If you are an athlete, or you are getting older, there are three main joint sets in your body that you worry about. They are your knees, hips, and shoulders. These three main sets of joints are responsible for supporting all of the rest of your body, including your head, neck, torso, and legs. If you have arthritis or injury to any one of these joints, you tend to hobble around in pain until you give way to surgery.
However, if you had one joint to choose out of all six of these, which do you think would be the most difficult surgery? Most people say it is the hip, but it actually is not. There might even be a few people that say their knee would be the most difficult. In truth, the most difficult of all three joint surgeries is your shoulder, and here is why.
The Arrangement of Bones
If you think about it, your hip joints are ball and sockets. Your surgeon cuts through the flesh on the side of your upper leg, and/or through your gluteus maximus, also known as your butt. There is a lot of flesh and lots of fat, but that does not complicate things at all. The hip joint itself is connected by lots of tendons and bulky muscles, but that is nothing in comparison to the shoulder because the hip joint is two bones that fit together. Simple.
The knee is a little more complicated, because you have a kneecap, or patella bone, over the front of the knee to protect the three leg bones and tendons behind it. Surprisingly, the bones are not really touching. They are attached to each other by tendons and lubricated with synovial fluid.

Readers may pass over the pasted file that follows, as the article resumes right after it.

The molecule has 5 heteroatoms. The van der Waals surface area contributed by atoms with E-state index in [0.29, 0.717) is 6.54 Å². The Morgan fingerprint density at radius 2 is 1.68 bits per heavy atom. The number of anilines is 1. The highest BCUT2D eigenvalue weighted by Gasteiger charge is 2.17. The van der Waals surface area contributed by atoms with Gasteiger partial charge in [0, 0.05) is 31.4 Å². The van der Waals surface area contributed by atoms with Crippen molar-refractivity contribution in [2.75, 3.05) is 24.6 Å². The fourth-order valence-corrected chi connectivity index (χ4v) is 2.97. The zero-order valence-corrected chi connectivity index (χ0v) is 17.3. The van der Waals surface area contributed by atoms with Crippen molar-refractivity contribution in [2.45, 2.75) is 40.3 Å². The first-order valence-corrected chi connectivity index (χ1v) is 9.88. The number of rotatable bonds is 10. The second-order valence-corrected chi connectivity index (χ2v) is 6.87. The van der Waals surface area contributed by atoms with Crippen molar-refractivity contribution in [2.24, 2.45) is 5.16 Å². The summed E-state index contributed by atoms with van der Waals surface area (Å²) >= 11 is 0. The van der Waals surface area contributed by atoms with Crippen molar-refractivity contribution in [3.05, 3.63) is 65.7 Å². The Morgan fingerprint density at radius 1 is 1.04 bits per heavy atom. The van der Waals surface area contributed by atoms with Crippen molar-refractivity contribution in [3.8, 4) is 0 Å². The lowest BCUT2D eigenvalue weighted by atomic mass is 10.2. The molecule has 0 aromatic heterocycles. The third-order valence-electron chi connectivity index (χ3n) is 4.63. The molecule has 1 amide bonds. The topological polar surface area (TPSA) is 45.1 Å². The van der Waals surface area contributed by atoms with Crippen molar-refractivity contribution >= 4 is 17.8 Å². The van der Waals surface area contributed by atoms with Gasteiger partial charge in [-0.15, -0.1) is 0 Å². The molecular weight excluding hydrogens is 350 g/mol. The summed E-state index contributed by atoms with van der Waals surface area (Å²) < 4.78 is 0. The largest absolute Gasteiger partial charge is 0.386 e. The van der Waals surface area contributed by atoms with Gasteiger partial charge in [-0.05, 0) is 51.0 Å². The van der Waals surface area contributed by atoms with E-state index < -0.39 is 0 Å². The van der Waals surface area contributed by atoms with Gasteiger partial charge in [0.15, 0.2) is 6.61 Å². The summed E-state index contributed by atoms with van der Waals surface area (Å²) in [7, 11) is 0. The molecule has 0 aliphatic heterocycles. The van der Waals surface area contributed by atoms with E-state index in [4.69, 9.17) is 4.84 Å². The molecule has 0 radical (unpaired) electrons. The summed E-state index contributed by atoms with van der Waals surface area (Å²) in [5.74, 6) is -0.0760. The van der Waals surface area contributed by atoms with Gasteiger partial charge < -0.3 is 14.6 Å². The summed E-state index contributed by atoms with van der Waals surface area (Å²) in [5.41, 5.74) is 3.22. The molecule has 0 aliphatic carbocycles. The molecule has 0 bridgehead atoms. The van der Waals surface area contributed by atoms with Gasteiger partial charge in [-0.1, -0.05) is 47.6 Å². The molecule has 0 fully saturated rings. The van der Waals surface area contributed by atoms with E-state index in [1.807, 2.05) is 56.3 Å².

The shoulder, on the other hand, has the shoulder blade, or scapula, on your back, with a ball and socket joint in the middle. A clavicle comes from the front of your chest and breastbone, twisting slightly as it moves backward and over the ball and socket joint to meet the scapula on top of the ball and socket joint. This is complicated surgery because so many bones have to be moved out of the way to address the joint.
The Proximity to Your Spine
A surgeon has to be particularly careful if he/she is going to go through your back for shoulder surgery. There are dozens of nerve fibers present, and the shoulder blade has to be forced upward to get underneath to the joint. Given the fact that going through your upper chest or completely opening your shoulder are the only other options, and that clavicle bones break so easily, some doctors prefer to approach this surgery from your back. Nerves and blood vessels here heal a little faster, too.
For more information, contact a company like Omaha Orthopedic Clinic & Sports Medicine PC.